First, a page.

Wednesday, March 10, 2010

Crushworthy - A Girl You Don't Say? It's Rebekah Rimsay

Yes, National Ballet of Canada's Rebekah Rimsay gets the honour of being only the 2nd female to get a Crushworthy column!

If you've read any of my ballet reviews, you'll know she's my absolute favorite ballerina, not only because she's an amazing dancer, but because she always brings on full characterizations to her portrayals, often with a sly sense of humour. I first noticed her in her hilarious portrayals in An Italian Straw Hat and Cinderella, both of which choreographer James Kudelka had created the role specifically with Rebekah in mind, and now she will perform another tailored made role as the Black Swan in the upcoming Swan Lake (opening this Thursday, Mar. 11th in Toronto and running until Mar. 21st)

Here's my interview with Rebekah, slightly edited (and basically because my transcribing skills are slightly lacking but you'll get the general idea and I apologize if I slightly misquote Rebekah):

Tapeworthy: You made such an impression on me with great characters in Cinderella and An Italian Straw Hat. How does it feel to have a role specifically tailored for you, as James Kudelka did for you in those shows, and in the upcoming Swan Lake?

Rebekah: Especially getting a good role is always something you want as an artist, because it's a chance to grow and experience and find new facets to the character, and I love dancing different characters. I like the diversity in dance, the different qualities, moods that sometimes contemporary pieces can really embody, it can embody atmosphere. We dancers are greedy that way.

James' work has all that in his choreographic repertoire and his creative mind and he has incredible characters and I love that I can be an outlet for that. I hope it's mutual. James works in his own head, he knows what he wants. There was a bit more freedom in Cinderella with myself, him, Jennifer Fourner and Vicky Betram. He knew exactly what he wanted with the steps, but there was a back and forth play. "Okay that works" "More Straight" "More Obvious". He would tweak it and let us take it. Normally he works so much in his own head, he knows the characters, what the relationships with other characters. He's a man of details with his own creative process. Which makes it more exciting when you find something new in his work. He's so picky about what he wants that if you find a freedom, that is a real honour, that you found something right.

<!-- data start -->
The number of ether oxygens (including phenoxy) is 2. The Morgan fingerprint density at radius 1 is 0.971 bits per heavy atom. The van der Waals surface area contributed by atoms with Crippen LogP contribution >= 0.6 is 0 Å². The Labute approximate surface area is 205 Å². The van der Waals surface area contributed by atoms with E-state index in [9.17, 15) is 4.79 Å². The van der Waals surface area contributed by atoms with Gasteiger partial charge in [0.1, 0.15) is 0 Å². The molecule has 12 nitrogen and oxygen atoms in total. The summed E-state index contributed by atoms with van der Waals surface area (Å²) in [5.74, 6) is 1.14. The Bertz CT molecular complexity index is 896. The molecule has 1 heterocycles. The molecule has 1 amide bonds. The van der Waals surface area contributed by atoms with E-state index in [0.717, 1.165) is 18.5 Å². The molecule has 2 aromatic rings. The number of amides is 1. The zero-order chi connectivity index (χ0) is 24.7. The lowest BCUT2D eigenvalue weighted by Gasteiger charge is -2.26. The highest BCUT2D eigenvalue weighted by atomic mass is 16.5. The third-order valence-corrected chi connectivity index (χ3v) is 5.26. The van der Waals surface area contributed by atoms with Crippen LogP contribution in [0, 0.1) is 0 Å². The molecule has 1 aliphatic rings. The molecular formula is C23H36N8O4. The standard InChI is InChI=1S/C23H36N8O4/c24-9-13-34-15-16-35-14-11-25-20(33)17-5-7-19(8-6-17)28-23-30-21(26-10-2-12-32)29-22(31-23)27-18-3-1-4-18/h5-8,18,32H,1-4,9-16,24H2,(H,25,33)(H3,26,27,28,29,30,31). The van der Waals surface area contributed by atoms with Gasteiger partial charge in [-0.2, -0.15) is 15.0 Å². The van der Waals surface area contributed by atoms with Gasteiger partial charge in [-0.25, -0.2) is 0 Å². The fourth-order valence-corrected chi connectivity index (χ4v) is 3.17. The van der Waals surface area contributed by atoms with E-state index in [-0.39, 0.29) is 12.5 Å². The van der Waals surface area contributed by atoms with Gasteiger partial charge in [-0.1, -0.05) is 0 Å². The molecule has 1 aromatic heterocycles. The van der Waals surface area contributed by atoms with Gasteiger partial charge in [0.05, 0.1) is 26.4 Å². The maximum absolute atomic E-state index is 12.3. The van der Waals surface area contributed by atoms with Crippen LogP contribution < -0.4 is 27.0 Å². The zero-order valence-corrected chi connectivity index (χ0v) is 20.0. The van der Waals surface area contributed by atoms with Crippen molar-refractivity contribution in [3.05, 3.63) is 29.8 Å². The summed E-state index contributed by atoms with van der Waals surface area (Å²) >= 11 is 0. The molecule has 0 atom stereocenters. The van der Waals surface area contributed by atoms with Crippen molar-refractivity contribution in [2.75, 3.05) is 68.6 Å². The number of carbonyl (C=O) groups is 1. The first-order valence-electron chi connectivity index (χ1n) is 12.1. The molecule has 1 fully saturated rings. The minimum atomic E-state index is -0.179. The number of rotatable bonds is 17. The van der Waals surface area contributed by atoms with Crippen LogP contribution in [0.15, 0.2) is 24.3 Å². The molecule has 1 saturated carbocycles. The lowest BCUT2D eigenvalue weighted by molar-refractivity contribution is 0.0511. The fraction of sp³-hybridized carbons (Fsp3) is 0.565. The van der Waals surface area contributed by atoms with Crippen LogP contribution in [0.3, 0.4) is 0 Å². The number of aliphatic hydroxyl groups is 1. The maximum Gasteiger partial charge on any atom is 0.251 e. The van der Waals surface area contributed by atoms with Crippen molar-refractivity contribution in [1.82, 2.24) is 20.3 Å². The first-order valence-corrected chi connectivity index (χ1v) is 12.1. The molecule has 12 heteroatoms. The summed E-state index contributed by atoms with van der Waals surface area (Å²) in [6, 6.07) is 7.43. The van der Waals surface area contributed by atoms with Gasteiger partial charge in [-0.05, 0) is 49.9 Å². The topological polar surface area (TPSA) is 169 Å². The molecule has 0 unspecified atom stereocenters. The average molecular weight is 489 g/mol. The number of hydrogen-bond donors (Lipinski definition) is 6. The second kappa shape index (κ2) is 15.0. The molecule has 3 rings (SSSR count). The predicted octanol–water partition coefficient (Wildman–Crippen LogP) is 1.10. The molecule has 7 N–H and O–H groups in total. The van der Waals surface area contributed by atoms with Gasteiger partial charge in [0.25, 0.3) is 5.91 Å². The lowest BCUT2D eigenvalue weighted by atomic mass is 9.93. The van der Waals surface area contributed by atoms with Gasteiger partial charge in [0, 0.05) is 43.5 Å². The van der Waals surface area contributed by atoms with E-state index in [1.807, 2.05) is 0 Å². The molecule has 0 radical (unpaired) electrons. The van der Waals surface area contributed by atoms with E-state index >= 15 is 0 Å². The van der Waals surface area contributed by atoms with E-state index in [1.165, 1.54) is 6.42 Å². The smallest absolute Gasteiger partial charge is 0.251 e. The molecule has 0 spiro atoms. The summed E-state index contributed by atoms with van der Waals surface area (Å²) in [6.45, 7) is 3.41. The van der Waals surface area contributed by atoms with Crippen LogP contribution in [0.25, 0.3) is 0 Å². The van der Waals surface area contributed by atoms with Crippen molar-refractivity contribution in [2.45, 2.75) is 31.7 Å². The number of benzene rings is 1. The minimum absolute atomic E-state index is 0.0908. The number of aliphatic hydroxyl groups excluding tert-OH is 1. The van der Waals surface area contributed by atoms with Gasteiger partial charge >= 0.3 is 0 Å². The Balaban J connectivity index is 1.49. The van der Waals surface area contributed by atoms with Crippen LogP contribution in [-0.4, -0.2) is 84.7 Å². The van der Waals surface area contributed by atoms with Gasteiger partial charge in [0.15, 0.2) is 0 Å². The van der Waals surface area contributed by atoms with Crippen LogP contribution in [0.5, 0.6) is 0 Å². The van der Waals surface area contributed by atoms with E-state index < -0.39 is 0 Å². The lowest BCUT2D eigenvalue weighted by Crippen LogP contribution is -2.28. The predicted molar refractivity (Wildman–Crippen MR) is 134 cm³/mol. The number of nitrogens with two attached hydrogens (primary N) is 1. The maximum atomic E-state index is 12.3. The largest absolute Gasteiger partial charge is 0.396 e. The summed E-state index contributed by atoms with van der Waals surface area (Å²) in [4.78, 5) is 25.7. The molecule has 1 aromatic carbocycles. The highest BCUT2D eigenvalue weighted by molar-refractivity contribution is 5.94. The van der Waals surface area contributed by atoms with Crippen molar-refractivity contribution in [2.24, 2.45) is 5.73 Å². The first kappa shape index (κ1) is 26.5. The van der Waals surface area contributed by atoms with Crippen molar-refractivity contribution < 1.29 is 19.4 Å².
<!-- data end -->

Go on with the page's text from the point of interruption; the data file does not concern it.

Tapeworthy: Obviously dancing is such a technical discipline that you’ve studied hard at, but did the characterizations of your roles come naturally as a personal acting skill? Or are acting classes a part of the ballets training?

Rebekah: No, we don't take acting classes. Some have, but it's not typically part of our training. We had theatre arts class, not technically an acting class, but our teacher Beverly Miller (who recently passed away) taught us acting but that ended in grade 8 or 7. It planted the seed in what to look for in dancing and characters. In one class, she gathered us around and asked "why did this character work" and we would come up with ideas and culivate our eyes and appreciation.

Some dancers gravitate to contemporary work where it's more internal and the body is expressing something and projecting.